Most of us grumble and groan when we get stuck viewing a TV advertisement. But once in a generation one comes along that not only gets our attention; it shapes our destiny..
Over the years there have been many classics that make us laugh, cry, and ponder life a little more deeply. These two timeless tour de forces take it one step farther. They help us contemplate the vastly important role we play in shaping our own success. Enjoy these flashback broadcasts that teach us exactly how to step forward in life….
‘Think Different’ Original: Apple, 1997
Twenty years ago Apple experienced incredible growth, tripling their stock price in just one calendar year.
Twenty-one years ago Apple was in trouble and headed towards failed obscurity.
What changed in those 12 months?
It was 1997. Co-founder Steve Jobs had been back at the company for just one year after having been ousted 12 years prior due to poor sales of his Macintosh concept. Now he was interim CEO of a company that was experiencing declining profits and a reputation for making fun artistic toys rather than top-tier business technology. He made a decision: he was going to change everything, the face of the company’s public persona from the ground up.
The outcome of that decision was this anti-establishment masterpiece:
According to the creative director at the agency who designed the advertisement, Jobs initially liked ‘The Crazy Ones’ pitch. Yet he was afraid that his reputation as an egotist might get him “skewered by the press” if he equated Apple with geniuses such as Martin Luther King Jr. and Ghandi. Then Jobs checked himself, saying two words that sent Apple soaring into the history books as the worldwide leader of consumer electronics and media sales:
You see, Jobs decided to forge ahead with this legendary advertisement because he’d already learned two valuable life lessons from his early years as an entrepreneurial thought leader:
He’d discovered the value of following his own instincts, rather than giving his power over to naysayers who had no stake in the outcome.
He’d learned to embrace his own unique style, and used that self-love to help the company he’d co-founded soar to unsurpassed heights.
This one commercial went on to generate such enormous buzz that it allowed for the historic and groundbreaking successful launch of the Apple iMacs in 1998.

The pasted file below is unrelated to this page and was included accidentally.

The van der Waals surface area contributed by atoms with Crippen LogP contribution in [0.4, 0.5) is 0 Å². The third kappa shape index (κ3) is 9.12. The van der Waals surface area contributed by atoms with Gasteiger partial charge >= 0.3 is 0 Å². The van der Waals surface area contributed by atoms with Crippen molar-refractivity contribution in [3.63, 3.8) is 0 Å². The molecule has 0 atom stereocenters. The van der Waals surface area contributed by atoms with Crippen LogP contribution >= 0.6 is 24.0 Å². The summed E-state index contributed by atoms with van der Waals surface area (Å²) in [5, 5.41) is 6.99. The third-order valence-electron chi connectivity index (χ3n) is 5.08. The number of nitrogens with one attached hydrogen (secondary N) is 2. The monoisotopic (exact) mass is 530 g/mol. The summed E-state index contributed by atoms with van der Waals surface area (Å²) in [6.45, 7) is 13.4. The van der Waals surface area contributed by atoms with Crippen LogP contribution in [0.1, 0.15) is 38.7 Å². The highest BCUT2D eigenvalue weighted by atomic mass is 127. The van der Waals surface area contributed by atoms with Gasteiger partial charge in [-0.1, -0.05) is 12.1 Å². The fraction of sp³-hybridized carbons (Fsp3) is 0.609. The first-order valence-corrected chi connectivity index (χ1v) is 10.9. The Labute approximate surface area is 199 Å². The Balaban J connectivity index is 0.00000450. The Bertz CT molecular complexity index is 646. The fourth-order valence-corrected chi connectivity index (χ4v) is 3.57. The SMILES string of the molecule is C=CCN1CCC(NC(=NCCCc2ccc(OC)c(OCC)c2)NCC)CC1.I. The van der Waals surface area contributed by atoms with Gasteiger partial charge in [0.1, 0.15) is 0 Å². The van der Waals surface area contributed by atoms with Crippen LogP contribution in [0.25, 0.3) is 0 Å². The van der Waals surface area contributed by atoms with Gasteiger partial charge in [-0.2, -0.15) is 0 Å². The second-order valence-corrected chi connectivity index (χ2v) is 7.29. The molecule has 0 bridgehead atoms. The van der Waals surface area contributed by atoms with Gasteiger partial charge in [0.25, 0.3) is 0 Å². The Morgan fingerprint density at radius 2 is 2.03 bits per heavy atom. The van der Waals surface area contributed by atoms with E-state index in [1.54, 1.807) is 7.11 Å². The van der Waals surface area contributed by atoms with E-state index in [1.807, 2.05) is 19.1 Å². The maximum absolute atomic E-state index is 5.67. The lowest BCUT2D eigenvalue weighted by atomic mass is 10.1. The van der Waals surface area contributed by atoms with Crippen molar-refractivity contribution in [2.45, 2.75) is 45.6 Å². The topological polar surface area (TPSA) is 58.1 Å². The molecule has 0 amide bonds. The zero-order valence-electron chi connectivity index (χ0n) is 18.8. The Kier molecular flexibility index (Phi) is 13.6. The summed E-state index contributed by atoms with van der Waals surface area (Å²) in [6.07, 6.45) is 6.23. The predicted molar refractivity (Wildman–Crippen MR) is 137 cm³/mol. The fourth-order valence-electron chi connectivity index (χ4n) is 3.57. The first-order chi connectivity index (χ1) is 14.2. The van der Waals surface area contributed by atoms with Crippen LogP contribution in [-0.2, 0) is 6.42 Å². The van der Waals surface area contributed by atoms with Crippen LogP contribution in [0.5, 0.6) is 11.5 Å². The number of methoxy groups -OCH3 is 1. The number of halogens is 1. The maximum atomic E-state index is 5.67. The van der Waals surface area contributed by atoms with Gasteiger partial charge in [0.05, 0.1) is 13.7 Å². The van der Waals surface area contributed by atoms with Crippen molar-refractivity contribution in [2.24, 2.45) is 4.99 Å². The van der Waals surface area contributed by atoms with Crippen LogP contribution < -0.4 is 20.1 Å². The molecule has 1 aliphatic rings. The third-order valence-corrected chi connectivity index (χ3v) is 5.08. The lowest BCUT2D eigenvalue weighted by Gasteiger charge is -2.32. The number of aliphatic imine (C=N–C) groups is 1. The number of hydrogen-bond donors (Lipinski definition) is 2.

“Here’s to the crazy ones. The misfits. The rebels. The troublemakers. The ones who see things differently. While some may see them as ‘the crazy ones’, we see genius. Because the people who are crazy enough to think they can change the world – are the ones who do.”
‘Maybe It’s My Fault’: Michael Jordan for Nike, 2008
Nike and ‘Air’ Jordan have an iconic relationship that dates back to 1984 when the sport’s legend laced up a pair of black and red Airships during his rookie preseason. MJ was told in no uncertain terms by the NBA to lose his revolutionary style and conform to his team’s color scheme, as per the rules.
The ‘Banned’ commercial that resulted was a bold move by Jordan, who hadn’t yet shown the world just how it’s done.
His audacity struck many at the time as being overly arrogant, but nearly 25 years later another collaborative project took place between the retail giant and the free throw genius which revealed the secret behind Jordan’s unshakable certainty so many years ago.
As this enlightening advertisement reveals, it was Jordan’s self-confidence and not his arrogance that instigated his decision to stand his ground against the world’s most powerful professional basketball organization. Here’s what we came to understand about this Master Life Manifestor:
Back in 1984 he already knew that his future success was ensured because he’d done the gritty, humbling, limit-pushing hard work that is a requirement of triumph. Every single day.
He’d experienced a life full of failures born from his attitude of risk-taking, and so had learned firsthand that these losses are simply signposts to future successes.
You see, Michael Jordan spent his early years not taking ‘no’ for an answer. That’s why he didn’t even blink when NBA commissioner David Stern declared his sneakers forbidden. He took that rejection, turned it around to made Nike and himself immense profits – and got some new shoes in the process.
With the October release of the Air Jordan XXXIII, it’s good to look back and celebrate Michael Jordan’s prowess both on and off the court. This illuminating quote reveals the true tale of just how champions are made:
“Maybe it’s my fault, maybe I made you think my highlights started at the free throw line and not in the gym. Maybe I made you think that …my game was built on flash and not fire. Maybe it’s my fault that you didn’t see that failure gave me strength. Maybe I led you to believe it was easy. Or maybe you’re just making excuses.” – Michael Jordan
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